By Bob Confer
Our springs are too fleeting. They pass by quickly, and amidst the hustle and bustle of our day-to-day lives it is often difficult to stop and enjoy the beauty of it all.
Sometimes you just have to stop, relax, and take it all in.
One of the more perfect symbols of our springs that deserves this vernal admiration – so much color, so much brevity – is now in bloom and gracing many lawns in Allegany County.
Glory of the snow is one of my favorite flowers. For a brief period of time, maybe two weeks tops, they pop out of the muddy April landscape to create a carpet of blue while the rest of the plant kingdom has yet to green.
These wonderful flowers are not native to Western New York; they came from Turkey. They aren’t what you would consider an invasive species, either. But, they have made a home for themselves throughout the oldest communities in the region.
European immigrants liked to plant the delightful flowers around their homes, so you will see vast colonies of them around many houses that were built in the 1800s. I am confident that those in my yard in Niagara County date back to an initial planting around 1860 when the old farm house was expanded.
These members of the asparagaceae family (which also includes the unattractive asparagus plant) are long-lived and colonizing thanks to healthy bulbs that allow the colorful sprites to come back year after year. With no pests other than nematodes, they are allowed to flourish.
If you have them in your lawn, be careful with them though as you could end up being the biggest pest – do not rake or aerate where these plants grow, because the bulbs aren’t that deep. Also, don’t mow their leaves, which can hang around for a month or two after the flowers wilt. Give them to get as much nourishment as possible from the sun.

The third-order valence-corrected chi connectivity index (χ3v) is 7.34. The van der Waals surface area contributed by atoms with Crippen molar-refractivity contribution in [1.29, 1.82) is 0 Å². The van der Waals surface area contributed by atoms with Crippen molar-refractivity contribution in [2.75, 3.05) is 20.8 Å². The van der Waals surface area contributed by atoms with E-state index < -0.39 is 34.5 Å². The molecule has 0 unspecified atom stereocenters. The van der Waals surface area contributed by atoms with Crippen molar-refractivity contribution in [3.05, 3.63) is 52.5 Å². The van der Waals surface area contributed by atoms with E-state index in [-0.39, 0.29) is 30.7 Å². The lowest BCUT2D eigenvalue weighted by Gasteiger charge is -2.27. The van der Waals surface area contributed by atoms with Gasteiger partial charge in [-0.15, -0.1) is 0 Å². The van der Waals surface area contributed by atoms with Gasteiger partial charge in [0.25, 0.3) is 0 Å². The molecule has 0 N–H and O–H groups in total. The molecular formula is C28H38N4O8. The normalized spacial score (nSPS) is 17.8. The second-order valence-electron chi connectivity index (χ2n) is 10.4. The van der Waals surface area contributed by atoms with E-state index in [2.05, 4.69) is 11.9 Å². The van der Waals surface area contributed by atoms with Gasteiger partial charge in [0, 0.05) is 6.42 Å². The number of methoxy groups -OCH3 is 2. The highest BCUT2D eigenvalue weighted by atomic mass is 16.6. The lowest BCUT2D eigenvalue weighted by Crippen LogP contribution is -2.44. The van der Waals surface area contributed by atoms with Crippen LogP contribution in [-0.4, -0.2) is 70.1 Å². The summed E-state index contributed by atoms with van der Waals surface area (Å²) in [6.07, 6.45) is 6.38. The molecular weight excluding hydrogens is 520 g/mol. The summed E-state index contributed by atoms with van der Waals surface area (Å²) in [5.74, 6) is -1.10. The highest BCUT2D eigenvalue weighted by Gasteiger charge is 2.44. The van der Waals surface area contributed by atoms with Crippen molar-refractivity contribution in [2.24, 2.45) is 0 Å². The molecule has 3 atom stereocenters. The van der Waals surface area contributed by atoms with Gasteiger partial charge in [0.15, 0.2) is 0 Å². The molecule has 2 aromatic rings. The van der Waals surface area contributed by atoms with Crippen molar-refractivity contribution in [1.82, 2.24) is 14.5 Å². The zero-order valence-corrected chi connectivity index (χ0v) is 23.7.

Variations of the glory of the snow (which also go by the name of chionodoxa) have been appearing at nurseries and even at department stores in recent years. But, those are nothing like the heirloom varieties which have become a long-lived part of the local landscape. The big box plants are a little taller, less dainty, and much heartier.
The older glories of the snow are spectacular despite their size. Most flowers will reach a height of 3” to 4” and those ¾”-wide flowers sport four to six skinny petals that are baby blue in color (some variants are light violet) with a white eye or cup in the middle. They will bloom for anywhere from 1.5 to 2.5 weeks.
After witnessing their birthing and withering every spring of my life, I’ve grown to believe that excessive heat will shorten their flowering season – it’s almost as if warming spells have an adverse effect on them. They relish the cold, hence their name, and recent surprise snows have had no negative impact on them; they’re just as beautiful as ever.
I’ve been able to enjoy my little flowering friends for the past two weeks now. By this time next week they will be wilted. That’s such a short period of time to enjoy these wonders. That’s why I make it a point to marvel at them every spring and get lost in the sea of blue.
Spring is short. Life is short. It’s almost as if I can measure the passing of the years by the recurrence of this glorious spectacle.
If you have an old homestead that has glory of the snow, savor them before they’re gone until next year. Sometimes, you just have to stop and smell the roses, if not every flower, that graces Allegany County.